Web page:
Gallegos is addicted to school, and is currently pursuing her MBA in Legal Management. She also is a contract Paralegal. She loves to travel and is torn between Vegas and Haiti as her favorite destinations. She lives in Albuquerque with her husband and their crazy dogs.
V.25 No.26 | 06/30/2016
Guffaw, Chuckle, Giggle
Saturday, Jul 9: Laughs for Literacy
By Renée Chavez [ Fri Jul 8 2016 11:00 AM ]
Comedian Marty Smith and friends present comedy with a bookish theme. All proceeds benefit Reading Works, a nonprofit adult literacy program.
The Daily Word in Street Art, Prosthetic Limbs and Space
By Monica Schmitt [ Tue Jul 5 2016 11:05 AM ]
Portuguese graffiti artists have taken their work to a whole new dimension.
A town supervisor in New York is looking towards environmentally friendly ways to combat viruses carried by mosquitoes. More specifically, getting help from our nocturnal, vision-impaired friends. Have you thanked a bat today?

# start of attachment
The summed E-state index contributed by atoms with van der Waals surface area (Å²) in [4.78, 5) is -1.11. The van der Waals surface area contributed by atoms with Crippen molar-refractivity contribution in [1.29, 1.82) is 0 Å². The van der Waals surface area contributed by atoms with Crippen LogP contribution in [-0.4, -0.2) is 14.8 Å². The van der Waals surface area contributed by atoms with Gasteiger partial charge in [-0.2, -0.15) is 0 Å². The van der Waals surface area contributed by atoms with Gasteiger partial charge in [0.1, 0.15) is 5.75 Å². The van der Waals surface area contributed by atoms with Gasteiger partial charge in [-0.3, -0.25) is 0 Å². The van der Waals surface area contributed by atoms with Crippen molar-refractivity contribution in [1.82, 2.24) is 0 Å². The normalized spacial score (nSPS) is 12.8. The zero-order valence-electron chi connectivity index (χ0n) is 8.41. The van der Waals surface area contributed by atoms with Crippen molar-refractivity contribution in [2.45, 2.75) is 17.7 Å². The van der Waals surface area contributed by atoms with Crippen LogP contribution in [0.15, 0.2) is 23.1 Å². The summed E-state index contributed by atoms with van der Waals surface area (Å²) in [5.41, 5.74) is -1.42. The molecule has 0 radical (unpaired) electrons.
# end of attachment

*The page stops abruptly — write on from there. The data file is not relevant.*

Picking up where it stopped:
Australia's complicated voting system leaves citizens with no clue who won the election, 48 hours later.
Inspired by a generation of praising computer-like accuracy, scientists reevaluate child-rearing methods in a new book and discuss the importance of communication and encouraging questions.
Police departments in some cities are exploring the possibility of texting for help in situations where making calls might feel too risky.
A 9-year-old girl who was born without a right hand was given a prosthetic arm from students at Sienna College. Complete with a Frozen theme.
V.25 No.25 | 06/23/2016
Four N.M. Romance Authors Join Forces
Press Release [ Thu Jun 30 2016 10:00 AM ]
Paranormal author Darynda Jones, along with romance authors Celeste Bradley, Susan Donovan and Katie Lane, join forces at 4pm on Saturday, July 2, to celebrate a "Hot, Sultry Summer of Love" at Page One Books with their latest releases.
Bradley's I Thee Wed is teased as such: "Intelligent and driven, Orion Worthington aspired to be like his mentor, the acclaimed scientist Sir Geoffrey Blayne. Logically, Sir Geoffrey’s daughter would be Orion’s perfect match. So why can’t he keep his mind off the unruly girl who works in Sir Geoffrey’s lab? Orphaned fire-cracker Francesca Penrose hopes that London is modern enough to accept her brilliant mind despite her womanhood. But she can’t help noticing Orion’s mind ... or his body. So they decide to run an experiment: if they give in to their passions, their attraction will simply fizzle out, with no impact on their hearts ... right?"